what about 35 inch tires? In either case you'll need to adjust the speedo. Assuming you have 3.73 gears and an auto tranny, you can run 35's fine without re-gearing, though 4.10's match up really well with 35's For 35s, likely need at least 2.5 inch suspension lift and adding 1 body lift might let you get away without cutting fenders open further. Front bumper will need a bit of trimming if you still have factory plastic bumper. Windshield washer fluid tank will need relocated. Front body mounts trimmed This chart is based on 65 MPH and a gear ratio of 1:1, on a manual transmission in 4th gear. Please NOTE: If you have an automatic transmission your RPM will higher due to slippage in the transmission and the torque converter. With an overdrive transmission your RPM in overdrive will be 15% to 30% less than indicated. Comments A regear kinda depends on how you use your truck. I have 34 tires and have not regeared. I don't have time to go offroad so my truck is just driven back and forth to work. The roads where I live are flat and I don't tow anything. If you go off-road, live in the hills, or tow a trailer, you will want to regear Apr 19, 2021. #5. The gearing would be wrong and you would need to regear. The badlands with the 33s has a different suspension than the BD BB OB. But it may fit. The 32s would fit because that what BD BB and OB come with. The badlands has the m210. Not the m190. In jeep terms this is a dana 44 vs the dana 30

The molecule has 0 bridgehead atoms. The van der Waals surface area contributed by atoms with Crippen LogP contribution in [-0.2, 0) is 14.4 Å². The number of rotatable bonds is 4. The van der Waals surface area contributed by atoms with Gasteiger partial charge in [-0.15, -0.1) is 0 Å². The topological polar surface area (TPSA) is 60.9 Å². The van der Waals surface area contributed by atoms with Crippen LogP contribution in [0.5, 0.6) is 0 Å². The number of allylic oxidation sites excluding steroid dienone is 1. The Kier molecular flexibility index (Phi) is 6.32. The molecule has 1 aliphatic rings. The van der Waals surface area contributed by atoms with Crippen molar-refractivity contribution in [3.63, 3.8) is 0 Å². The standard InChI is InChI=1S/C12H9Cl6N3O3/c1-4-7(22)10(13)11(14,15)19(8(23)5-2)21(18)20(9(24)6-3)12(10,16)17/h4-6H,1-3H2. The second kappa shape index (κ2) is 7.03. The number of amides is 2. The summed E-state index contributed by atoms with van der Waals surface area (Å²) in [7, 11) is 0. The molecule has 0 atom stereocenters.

Also, the 31 10.50s measure out to be a true 31 tire. The tread with is about 9 wide and they don't seem to balloon around the rim at all. As far as regearing with 31s, it's not necessary, but you may notice a drop in power. I've been considering regearing to 4:10s. Check this site out- DML Tire and Wheel Calculator Do you need to Regear for 35 inch tires? No, you don't need to re-gear with 35s. However, definitely plan on a re-gear in the future and fall in love with your Jeep all over again. She loses pep with bigger meats without the regear - especially with the heavier 35″ tires